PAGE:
Before James Corden made Carpool Karaoke a thing, I thought karaoke was something that only happened at Asian weddings, Lunar New Year, and church fundraisers after the adults got tipsy. Growing up in a sleepy suburb of the San Francisco Bay Area, I watched my normally stoic dad knock back a few at one of these shindigs, loosen his tie, and saunter onstage to serenade us with a pre-1975 Vietnamese bolero, often off-key, off-tempo, and off-everything. He would stare at the horizon as he sang, and though I didn’t understand all the lyrics, I could feel the emotion thrumming behind them. He sang about love (sweet) and soldiers missing home (honestly, sort of a mood killer). My job was to bring him a rose or two from the table centerpiece during instrumental breaks.
But, dear reader: I am not my father. I may occasionally belt a tune in the car, but singing solo? In public? No, thanks.
So when my college friends, whom I hadn’t seen since last May, invited me out for karaoke in Koreatown, I was in a bit of a bind. Picking up a microphone requires stage presence and guts. I was so shy as a kid that my mom enrolled me in cheerleading classes. They didn’t take. And since I majored in English and not engineering, I wouldn’t know how to build one of those Men in Black memory erasers if things really went badly.
I pulled up my Spotify, swiping through, thinking: Too sad…too slow…too this, too that…. Why do I have a “Wallowing/Weeping Willow” playlist?
I agreed to go, thinking that I could tag along and blend into the furniture since there would be six of us. We caught up and dined on crispy mandoo at Take 31, one of the many joints in Koreatown, then headed to Duet 35 for our 2 p.m. reservation. The elevator opened out to a lobby with a full bar (remember, it’s 2 o’clock) packed with groups waiting to get started.
An employee led us down a narrow Matrix-like hallway full of doors and directed us into one of the last rooms on the right. There was a black U-shaped couch. As we sat, our thighs stuck to the fabric due to the humidity. Red, green, and blue LED lights danced on the walls, which were paneled. I prayed this meant the space was semi-soundproof and that what happened in this room would stay in this room.
After briefly excusing myself to go to the bathroom and psych myself up, I returned to see two friends dancing as my roommate sang Mika’s “Big Girls, You Are Beautiful.” I picked up a songbook and quickly realized there were almost too many tunes to choose from. The selections skewed to Top 40 and classics, but it was easy to imagine every song ever written at the touch of a button. Panicked, I pulled up my Spotify, swiping through, thinking: Too sad…too slow…too this, too that…. Why do I have a “Wallowing/Weeping Willow” playlist?
My friends saved me by cueing up “Bohemian Rhapsody,” which is basically the national anthem of karaoke. The power of Freddie Mercury compelled me to let loose and sing along. We followed it up with a melodramatic rendition of Lady Gaga’s “Bad Romance,” and soon I didn’t have time to feel self-conscious.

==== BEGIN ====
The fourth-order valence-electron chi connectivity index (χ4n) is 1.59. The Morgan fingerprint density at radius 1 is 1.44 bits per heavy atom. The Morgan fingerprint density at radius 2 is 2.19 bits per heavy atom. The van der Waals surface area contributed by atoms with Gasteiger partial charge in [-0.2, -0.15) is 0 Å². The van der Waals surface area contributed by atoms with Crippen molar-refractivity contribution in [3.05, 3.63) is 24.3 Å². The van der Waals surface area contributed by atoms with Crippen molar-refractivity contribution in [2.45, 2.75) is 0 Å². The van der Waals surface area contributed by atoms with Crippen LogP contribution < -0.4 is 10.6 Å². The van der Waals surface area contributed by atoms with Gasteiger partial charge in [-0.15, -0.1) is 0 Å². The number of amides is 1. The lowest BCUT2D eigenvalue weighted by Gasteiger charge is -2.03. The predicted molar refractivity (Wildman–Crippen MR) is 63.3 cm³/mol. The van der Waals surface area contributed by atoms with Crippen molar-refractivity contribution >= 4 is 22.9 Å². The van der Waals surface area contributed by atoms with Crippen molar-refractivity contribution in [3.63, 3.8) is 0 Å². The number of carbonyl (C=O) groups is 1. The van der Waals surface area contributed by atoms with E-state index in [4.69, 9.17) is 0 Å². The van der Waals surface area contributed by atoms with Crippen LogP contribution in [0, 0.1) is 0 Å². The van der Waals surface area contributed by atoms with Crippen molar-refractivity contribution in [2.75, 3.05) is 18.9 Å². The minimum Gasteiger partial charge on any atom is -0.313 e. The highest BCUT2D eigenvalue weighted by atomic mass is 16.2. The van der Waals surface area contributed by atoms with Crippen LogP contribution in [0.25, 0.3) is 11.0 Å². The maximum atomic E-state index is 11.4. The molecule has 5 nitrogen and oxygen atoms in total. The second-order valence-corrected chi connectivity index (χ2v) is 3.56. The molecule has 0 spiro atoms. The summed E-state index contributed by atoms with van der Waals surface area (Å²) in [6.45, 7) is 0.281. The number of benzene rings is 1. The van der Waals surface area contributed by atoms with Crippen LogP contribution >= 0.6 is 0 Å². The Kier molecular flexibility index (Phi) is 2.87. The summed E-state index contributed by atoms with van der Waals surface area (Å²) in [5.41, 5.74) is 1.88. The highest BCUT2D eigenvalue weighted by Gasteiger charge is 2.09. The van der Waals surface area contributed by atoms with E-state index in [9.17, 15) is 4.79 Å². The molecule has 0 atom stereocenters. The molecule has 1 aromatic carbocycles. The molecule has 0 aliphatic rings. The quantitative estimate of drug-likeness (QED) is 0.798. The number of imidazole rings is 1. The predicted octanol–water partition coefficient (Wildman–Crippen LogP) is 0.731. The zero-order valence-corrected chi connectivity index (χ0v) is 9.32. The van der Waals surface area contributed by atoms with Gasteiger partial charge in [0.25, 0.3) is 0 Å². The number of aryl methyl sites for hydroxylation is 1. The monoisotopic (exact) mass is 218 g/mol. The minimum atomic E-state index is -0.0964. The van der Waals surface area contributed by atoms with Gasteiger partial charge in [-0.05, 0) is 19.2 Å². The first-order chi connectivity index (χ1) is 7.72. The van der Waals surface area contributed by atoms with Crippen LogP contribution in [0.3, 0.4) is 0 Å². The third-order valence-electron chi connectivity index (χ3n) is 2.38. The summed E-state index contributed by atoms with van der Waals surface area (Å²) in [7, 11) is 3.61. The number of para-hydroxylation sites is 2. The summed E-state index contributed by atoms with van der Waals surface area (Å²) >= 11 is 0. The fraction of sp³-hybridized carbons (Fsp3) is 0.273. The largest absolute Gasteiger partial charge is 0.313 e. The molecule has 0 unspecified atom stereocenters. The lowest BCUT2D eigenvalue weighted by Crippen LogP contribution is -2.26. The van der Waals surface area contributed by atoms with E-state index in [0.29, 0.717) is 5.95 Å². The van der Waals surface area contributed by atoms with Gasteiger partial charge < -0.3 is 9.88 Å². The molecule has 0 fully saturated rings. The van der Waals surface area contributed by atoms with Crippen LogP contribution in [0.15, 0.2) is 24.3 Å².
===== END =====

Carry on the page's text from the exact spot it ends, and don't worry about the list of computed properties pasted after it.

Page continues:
During the instrumental breaks, there weren’t any roses on hand, but my friends laughed and hooted their support for me and one another. It wasn’t about being pitch-perfect or getting all the words right. It was about feeling.
Each song got easier and easier, and I started motioning for the mic instead of hot-potato-ing it away. In this little room on the second floor above the packed streets of Koreatown, I released my inhibitions and felt the metaphorical rain on my skin. I may not be on Broadway anytime soon for my rendition of “Reflection” from Mulan, but I’ll definitely be back.
Too quickly, our two hours were almost up, forcing us to do a speed round, where we sang our favorite bits and quickly skipped to the next track.
I’m not ashamed to tell you that I cried from laughing and spilled water down my shirt when my friend embodied Sharpay’s spirit in a rousing performance of “Bop to the Top.” Too quickly, our two hours were almost up, forcing us to do a speed round, where we sang our favorite bits and quickly skipped to the next track.
When we returned our microphones to the front desk, I noticed a security camera feed of the multiple lounges, a fact I wish I’d known before I attempted moonwalking while playing air guitar. Each little rectangle showed people gyrating, jumping, and living out their rock-star dreams to the max as if they were trying to win a record deal on The Voice. I had no need to be embarrassed: I was one of them.
The next day, I scrolled through the photos and videos we had taken of ourselves while we were high on the karaoke buzz. I called my dad to tell him what I had been up to and to ask, “Why did you always sing at these parties? What made you want to get up there?”
“We actually couldn’t afford a live band,” he told me. “Even hiring one guy would be expensive, so why do that when all of us can take a turn up there?”
Who knows—next time, maybe I’ll even take a turn.
Jenny Ly is a graduate of the Columbia Publishing Course and Smith College. She left the Bay Area to pursue book publishing in New York. Follow her on Twitter @jennylyUC.